Can Acid Reflux Cause Back Pain? Can Acid Reflux Cause Back Pain?

Can Acid Reflux Cause Back Pain?

 

When you eat a large meal, do you experience back pain? Since the pain can appear suddenly, you might assume it is related to digestive issues.

 

Your other symptoms, including heartburn, will help you determine whether your back pain is caused by gastrointestinal reflux disease (GERD). A person experiencing heartburn can feel it in their chest, throat, and lower back, as well as between their shoulder blades.

 

GERD can cause burning sensations in the throat, chest tightness, and stomach upset.

 

A GERD attack, typically caused by eating too quickly or too much, can leave you feeling debilitated, mainly if back pain is also present.

What is Acid Reflux?

 

When you experience a sour taste in your throat after eating too quickly or consuming a large meal, or a burning sensation in your oesophagus and tightness in your chest, you likely have acid reflux.

 

When stomach acid or bile irritates the lining of the lower oesophagal sphincter, acid reflux occurs. The discomfort may make swallowing and speaking difficult. Although you may be tempted to get in bed and relax if you have acid reflux, lying down may exacerbate the condition.

 

Acid reflux and back pain usually go away on their own after a few hours with over-the-counter medications or home remedies. Still, you should see a doctor if you experience it regularly.

 

Symptoms

You may experience any or all of the following symptoms if acid reflux is causing your back pain:

After eating a large meal, your spine becomes sore.

 

  • Heartburn: A burning sensation that can travel from your stomach to your lower abdomen to your chest.

 

  • Dyspepsia (indigestion): Symptoms include burping, belching, bloating, and heartburn when your stomach is upset.

 

  • Nausea: The act of burping, heaving, or regurgitating that causes an upset stomach.

 

  • Abdominal pain

 

  • Regurgitation: Wet burps can be caused by sour or bitter tastes in the mouth or throat. It is also possible to experience dry-heaving.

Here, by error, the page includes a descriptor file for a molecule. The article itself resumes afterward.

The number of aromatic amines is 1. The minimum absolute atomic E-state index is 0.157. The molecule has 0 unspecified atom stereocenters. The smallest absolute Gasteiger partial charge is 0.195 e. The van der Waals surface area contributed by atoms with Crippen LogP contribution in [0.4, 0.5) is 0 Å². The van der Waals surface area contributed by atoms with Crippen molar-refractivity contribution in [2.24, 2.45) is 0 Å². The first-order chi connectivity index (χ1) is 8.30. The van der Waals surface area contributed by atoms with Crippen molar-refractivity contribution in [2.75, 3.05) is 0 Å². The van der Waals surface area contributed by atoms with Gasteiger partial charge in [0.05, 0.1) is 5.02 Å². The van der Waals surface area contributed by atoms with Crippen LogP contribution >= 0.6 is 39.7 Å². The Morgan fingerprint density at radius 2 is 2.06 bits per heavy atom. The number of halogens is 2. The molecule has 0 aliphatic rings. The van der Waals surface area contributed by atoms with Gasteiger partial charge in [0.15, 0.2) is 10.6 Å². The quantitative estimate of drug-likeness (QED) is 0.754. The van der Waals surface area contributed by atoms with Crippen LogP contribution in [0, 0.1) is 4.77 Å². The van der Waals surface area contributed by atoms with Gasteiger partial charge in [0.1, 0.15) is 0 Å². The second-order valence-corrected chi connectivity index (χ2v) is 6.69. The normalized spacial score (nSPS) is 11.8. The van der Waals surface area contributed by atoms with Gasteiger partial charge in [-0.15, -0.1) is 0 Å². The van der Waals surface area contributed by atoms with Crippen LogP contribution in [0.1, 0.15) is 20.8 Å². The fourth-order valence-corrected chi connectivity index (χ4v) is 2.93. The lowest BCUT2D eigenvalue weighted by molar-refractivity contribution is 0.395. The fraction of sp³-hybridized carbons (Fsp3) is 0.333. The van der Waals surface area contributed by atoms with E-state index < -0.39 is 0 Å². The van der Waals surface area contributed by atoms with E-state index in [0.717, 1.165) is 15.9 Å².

• Dysphagia: Having food stuck in your throat.

 

Causes

 

Several factors can cause acid reflux and back pain.

 

The following are among them:

 

  • Posture: You may experience back pain and acid reflux if you hunch over while eating. It is a good idea to sit up straight when you consume food.

 

  • Pregnancy: You are more likely to experience back pain after eating because of the pressure on your stomach.

 

  • Peptic ulcers are characterized by abdominal pain, bloating, and gas. A doctor should be consulted if it is accompanied by back pain.

 

 

  • Obesity: Obesity can cause GERD by putting pressure on your stomach.

 

  • Late-night eating can cause acid reflux if you eat a large meal and lie down.

 

  • Physical injury: When your lower oesophagal sphincter is injured, acid reflux can occur more frequently.

 

Back Pain Caused by Acid Reflux

 

Do you have sharp chest or back pain?

 

This article explains why it happens and includes some risks and warnings to remember.

 

Why It Happens

 

A chronic case of GERD can develop if acid reflux is not effectively treated. Lower back pain can be caused by GERD symptoms such as heartburn. Your chest and throat pain can radiate to your lower back.

As your posture applies more pressure to your stomach and diaphragm during a large meal, it can also cause back pain.

 

Risks and Warnings

 

Heartburn and GERD symptoms may intensify if you suffer from chronic cases. In addition to your chest pain, you may also experience pain between your shoulder blades, lower back, and abdomen. Back pain caused by heartburn should be treated by a doctor.

 

Treating Back Pain Caused by Acid Reflux